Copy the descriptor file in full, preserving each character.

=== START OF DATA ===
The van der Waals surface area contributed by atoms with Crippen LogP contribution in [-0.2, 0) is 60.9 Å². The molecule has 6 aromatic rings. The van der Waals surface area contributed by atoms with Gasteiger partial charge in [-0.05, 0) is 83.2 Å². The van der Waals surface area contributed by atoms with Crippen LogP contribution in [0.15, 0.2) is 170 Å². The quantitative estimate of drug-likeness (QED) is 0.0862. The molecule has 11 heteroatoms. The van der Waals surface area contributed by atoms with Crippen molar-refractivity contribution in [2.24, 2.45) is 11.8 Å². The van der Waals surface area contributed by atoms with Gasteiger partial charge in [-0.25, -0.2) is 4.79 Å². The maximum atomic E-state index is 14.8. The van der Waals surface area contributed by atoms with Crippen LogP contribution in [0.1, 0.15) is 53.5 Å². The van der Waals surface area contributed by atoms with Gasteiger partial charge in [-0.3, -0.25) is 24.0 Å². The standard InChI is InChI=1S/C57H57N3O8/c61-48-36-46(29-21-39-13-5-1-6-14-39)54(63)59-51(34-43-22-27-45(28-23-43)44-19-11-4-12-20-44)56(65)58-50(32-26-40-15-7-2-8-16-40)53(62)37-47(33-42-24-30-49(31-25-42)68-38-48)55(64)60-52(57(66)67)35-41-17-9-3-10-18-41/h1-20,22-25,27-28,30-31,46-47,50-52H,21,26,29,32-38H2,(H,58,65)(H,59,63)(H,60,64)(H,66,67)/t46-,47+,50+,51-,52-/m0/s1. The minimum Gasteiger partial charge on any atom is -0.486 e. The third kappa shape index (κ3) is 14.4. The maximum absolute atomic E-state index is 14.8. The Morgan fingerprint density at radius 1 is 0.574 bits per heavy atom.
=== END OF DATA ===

The van der Waals surface area contributed by atoms with Crippen LogP contribution in [-0.2, 0) is 60.9 Å². The molecule has 6 aromatic rings. The van der Waals surface area contributed by atoms with Gasteiger partial charge in [-0.05, 0) is 83.2 Å². The van der Waals surface area contributed by atoms with Crippen LogP contribution in [0.15, 0.2) is 170 Å². The quantitative estimate of drug-likeness (QED) is 0.0862. The molecule has 11 heteroatoms. The van der Waals surface area contributed by atoms with Crippen molar-refractivity contribution in [2.24, 2.45) is 11.8 Å². The van der Waals surface area contributed by atoms with Gasteiger partial charge in [-0.25, -0.2) is 4.79 Å². The maximum atomic E-state index is 14.8. The van der Waals surface area contributed by atoms with Crippen LogP contribution in [0.1, 0.15) is 53.5 Å². The van der Waals surface area contributed by atoms with Gasteiger partial charge in [-0.3, -0.25) is 24.0 Å². The standard InChI is InChI=1S/C57H57N3O8/c61-48-36-46(29-21-39-13-5-1-6-14-39)54(63)59-51(34-43-22-27-45(28-23-43)44-19-11-4-12-20-44)56(65)58-50(32-26-40-15-7-2-8-16-40)53(62)37-47(33-42-24-30-49(31-25-42)68-38-48)55(64)60-52(57(66)67)35-41-17-9-3-10-18-41/h1-20,22-25,27-28,30-31,46-47,50-52H,21,26,29,32-38H2,(H,58,65)(H,59,63)(H,60,64)(H,66,67)/t46-,47+,50+,51-,52-/m0/s1. The minimum Gasteiger partial charge on any atom is -0.486 e. The third kappa shape index (κ3) is 14.4. The maximum absolute atomic E-state index is 14.8. The Morgan fingerprint density at radius 1 is 0.574 bits per heavy atom.